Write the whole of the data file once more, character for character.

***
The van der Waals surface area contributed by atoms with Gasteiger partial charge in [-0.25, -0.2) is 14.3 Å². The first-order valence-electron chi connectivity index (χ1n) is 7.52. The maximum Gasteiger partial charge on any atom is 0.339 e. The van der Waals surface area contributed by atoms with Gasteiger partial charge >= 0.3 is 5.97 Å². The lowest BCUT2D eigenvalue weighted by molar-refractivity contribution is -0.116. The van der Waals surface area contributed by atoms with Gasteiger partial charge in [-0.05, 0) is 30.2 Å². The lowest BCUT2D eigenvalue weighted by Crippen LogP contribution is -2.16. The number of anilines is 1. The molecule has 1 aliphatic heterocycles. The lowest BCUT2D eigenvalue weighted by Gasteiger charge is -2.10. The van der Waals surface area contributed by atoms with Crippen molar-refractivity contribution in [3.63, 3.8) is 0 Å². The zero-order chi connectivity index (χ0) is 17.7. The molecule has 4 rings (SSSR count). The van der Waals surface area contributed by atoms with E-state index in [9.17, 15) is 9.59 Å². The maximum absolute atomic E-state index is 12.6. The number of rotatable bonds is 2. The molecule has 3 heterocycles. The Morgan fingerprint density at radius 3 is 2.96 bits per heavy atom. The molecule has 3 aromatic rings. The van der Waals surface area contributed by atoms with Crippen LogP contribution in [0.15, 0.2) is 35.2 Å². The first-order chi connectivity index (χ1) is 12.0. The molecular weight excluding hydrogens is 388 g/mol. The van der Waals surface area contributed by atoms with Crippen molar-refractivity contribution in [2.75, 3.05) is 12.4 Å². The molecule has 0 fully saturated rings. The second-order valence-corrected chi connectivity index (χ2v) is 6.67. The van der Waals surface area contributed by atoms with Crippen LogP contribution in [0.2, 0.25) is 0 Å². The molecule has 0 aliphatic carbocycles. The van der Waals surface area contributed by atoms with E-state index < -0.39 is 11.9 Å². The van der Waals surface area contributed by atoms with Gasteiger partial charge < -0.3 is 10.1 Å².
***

The van der Waals surface area contributed by atoms with Gasteiger partial charge in [-0.25, -0.2) is 14.3 Å². The first-order valence-electron chi connectivity index (χ1n) is 7.52. The maximum Gasteiger partial charge on any atom is 0.339 e. The van der Waals surface area contributed by atoms with Gasteiger partial charge >= 0.3 is 5.97 Å². The lowest BCUT2D eigenvalue weighted by molar-refractivity contribution is -0.116. The van der Waals surface area contributed by atoms with Gasteiger partial charge in [-0.05, 0) is 30.2 Å². The lowest BCUT2D eigenvalue weighted by Crippen LogP contribution is -2.16. The number of anilines is 1. The molecule has 1 aliphatic heterocycles. The lowest BCUT2D eigenvalue weighted by Gasteiger charge is -2.10. The van der Waals surface area contributed by atoms with Crippen molar-refractivity contribution in [3.63, 3.8) is 0 Å². The zero-order chi connectivity index (χ0) is 17.7. The molecule has 4 rings (SSSR count). The van der Waals surface area contributed by atoms with E-state index in [9.17, 15) is 9.59 Å². The maximum absolute atomic E-state index is 12.6. The number of rotatable bonds is 2. The molecule has 3 heterocycles. The Morgan fingerprint density at radius 3 is 2.96 bits per heavy atom. The molecule has 3 aromatic rings. The van der Waals surface area contributed by atoms with Crippen LogP contribution in [0.15, 0.2) is 35.2 Å². The first-order chi connectivity index (χ1) is 12.0. The molecular weight excluding hydrogens is 388 g/mol. The van der Waals surface area contributed by atoms with Crippen molar-refractivity contribution in [2.75, 3.05) is 12.4 Å². The molecule has 0 fully saturated rings. The second-order valence-corrected chi connectivity index (χ2v) is 6.67. The van der Waals surface area contributed by atoms with Crippen LogP contribution in [0.2, 0.25) is 0 Å². The molecule has 0 aliphatic carbocycles. The van der Waals surface area contributed by atoms with E-state index < -0.39 is 11.9 Å². The van der Waals surface area contributed by atoms with Gasteiger partial charge < -0.3 is 10.1 Å².